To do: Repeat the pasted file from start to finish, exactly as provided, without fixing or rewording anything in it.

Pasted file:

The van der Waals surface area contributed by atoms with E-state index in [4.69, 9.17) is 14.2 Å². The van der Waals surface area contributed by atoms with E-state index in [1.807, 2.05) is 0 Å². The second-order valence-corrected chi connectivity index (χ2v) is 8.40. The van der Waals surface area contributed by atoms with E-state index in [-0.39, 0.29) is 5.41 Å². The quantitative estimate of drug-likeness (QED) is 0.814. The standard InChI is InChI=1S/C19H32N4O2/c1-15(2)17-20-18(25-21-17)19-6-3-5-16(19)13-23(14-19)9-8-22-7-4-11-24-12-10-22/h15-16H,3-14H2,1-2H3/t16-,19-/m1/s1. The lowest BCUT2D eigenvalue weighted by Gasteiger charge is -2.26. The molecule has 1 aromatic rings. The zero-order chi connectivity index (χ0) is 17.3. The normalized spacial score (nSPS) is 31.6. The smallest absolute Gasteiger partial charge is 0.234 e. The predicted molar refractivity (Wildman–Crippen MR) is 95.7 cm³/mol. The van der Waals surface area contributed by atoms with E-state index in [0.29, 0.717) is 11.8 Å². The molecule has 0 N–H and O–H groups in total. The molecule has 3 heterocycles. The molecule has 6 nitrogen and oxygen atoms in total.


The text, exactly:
The van der Waals surface area contributed by atoms with E-state index in [4.69, 9.17) is 14.2 Å². The van der Waals surface area contributed by atoms with E-state index in [1.807, 2.05) is 0 Å². The second-order valence-corrected chi connectivity index (χ2v) is 8.40. The van der Waals surface area contributed by atoms with E-state index in [-0.39, 0.29) is 5.41 Å². The quantitative estimate of drug-likeness (QED) is 0.814. The standard InChI is InChI=1S/C19H32N4O2/c1-15(2)17-20-18(25-21-17)19-6-3-5-16(19)13-23(14-19)9-8-22-7-4-11-24-12-10-22/h15-16H,3-14H2,1-2H3/t16-,19-/m1/s1. The lowest BCUT2D eigenvalue weighted by Gasteiger charge is -2.26. The molecule has 1 aromatic rings. The zero-order chi connectivity index (χ0) is 17.3. The normalized spacial score (nSPS) is 31.6. The smallest absolute Gasteiger partial charge is 0.234 e. The predicted molar refractivity (Wildman–Crippen MR) is 95.7 cm³/mol. The van der Waals surface area contributed by atoms with E-state index in [0.29, 0.717) is 11.8 Å². The molecule has 0 N–H and O–H groups in total. The molecule has 3 heterocycles. The molecule has 6 nitrogen and oxygen atoms in total.